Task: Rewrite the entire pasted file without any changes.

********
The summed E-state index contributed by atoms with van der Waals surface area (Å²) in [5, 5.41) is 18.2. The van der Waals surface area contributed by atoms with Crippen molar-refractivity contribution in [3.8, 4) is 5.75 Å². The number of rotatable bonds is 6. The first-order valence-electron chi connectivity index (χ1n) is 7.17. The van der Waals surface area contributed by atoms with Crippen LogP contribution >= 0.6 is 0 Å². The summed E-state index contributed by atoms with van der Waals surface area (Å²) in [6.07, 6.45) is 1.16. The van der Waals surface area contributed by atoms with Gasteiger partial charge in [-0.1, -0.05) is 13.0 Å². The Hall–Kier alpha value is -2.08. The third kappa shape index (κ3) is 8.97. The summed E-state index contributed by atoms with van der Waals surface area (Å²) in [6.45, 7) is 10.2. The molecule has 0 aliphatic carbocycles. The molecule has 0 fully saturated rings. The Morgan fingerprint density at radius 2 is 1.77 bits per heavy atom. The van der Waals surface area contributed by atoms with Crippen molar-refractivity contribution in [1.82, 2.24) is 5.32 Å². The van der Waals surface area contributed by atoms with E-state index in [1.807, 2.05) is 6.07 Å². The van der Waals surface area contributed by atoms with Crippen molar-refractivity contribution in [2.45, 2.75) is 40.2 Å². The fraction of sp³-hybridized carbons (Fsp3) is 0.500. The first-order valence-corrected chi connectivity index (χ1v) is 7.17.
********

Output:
The summed E-state index contributed by atoms with van der Waals surface area (Å²) in [5, 5.41) is 18.2. The van der Waals surface area contributed by atoms with Crippen molar-refractivity contribution in [3.8, 4) is 5.75 Å². The number of rotatable bonds is 6. The first-order valence-electron chi connectivity index (χ1n) is 7.17. The van der Waals surface area contributed by atoms with Crippen LogP contribution >= 0.6 is 0 Å². The summed E-state index contributed by atoms with van der Waals surface area (Å²) in [6.07, 6.45) is 1.16. The van der Waals surface area contributed by atoms with Gasteiger partial charge in [-0.1, -0.05) is 13.0 Å². The Hall–Kier alpha value is -2.08. The third kappa shape index (κ3) is 8.97. The summed E-state index contributed by atoms with van der Waals surface area (Å²) in [6.45, 7) is 10.2. The molecule has 0 aliphatic carbocycles. The molecule has 0 fully saturated rings. The Morgan fingerprint density at radius 2 is 1.77 bits per heavy atom. The van der Waals surface area contributed by atoms with Crippen molar-refractivity contribution in [1.82, 2.24) is 5.32 Å². The van der Waals surface area contributed by atoms with E-state index in [1.807, 2.05) is 6.07 Å². The van der Waals surface area contributed by atoms with Crippen molar-refractivity contribution in [2.45, 2.75) is 40.2 Å². The fraction of sp³-hybridized carbons (Fsp3) is 0.500. The first-order valence-corrected chi connectivity index (χ1v) is 7.17.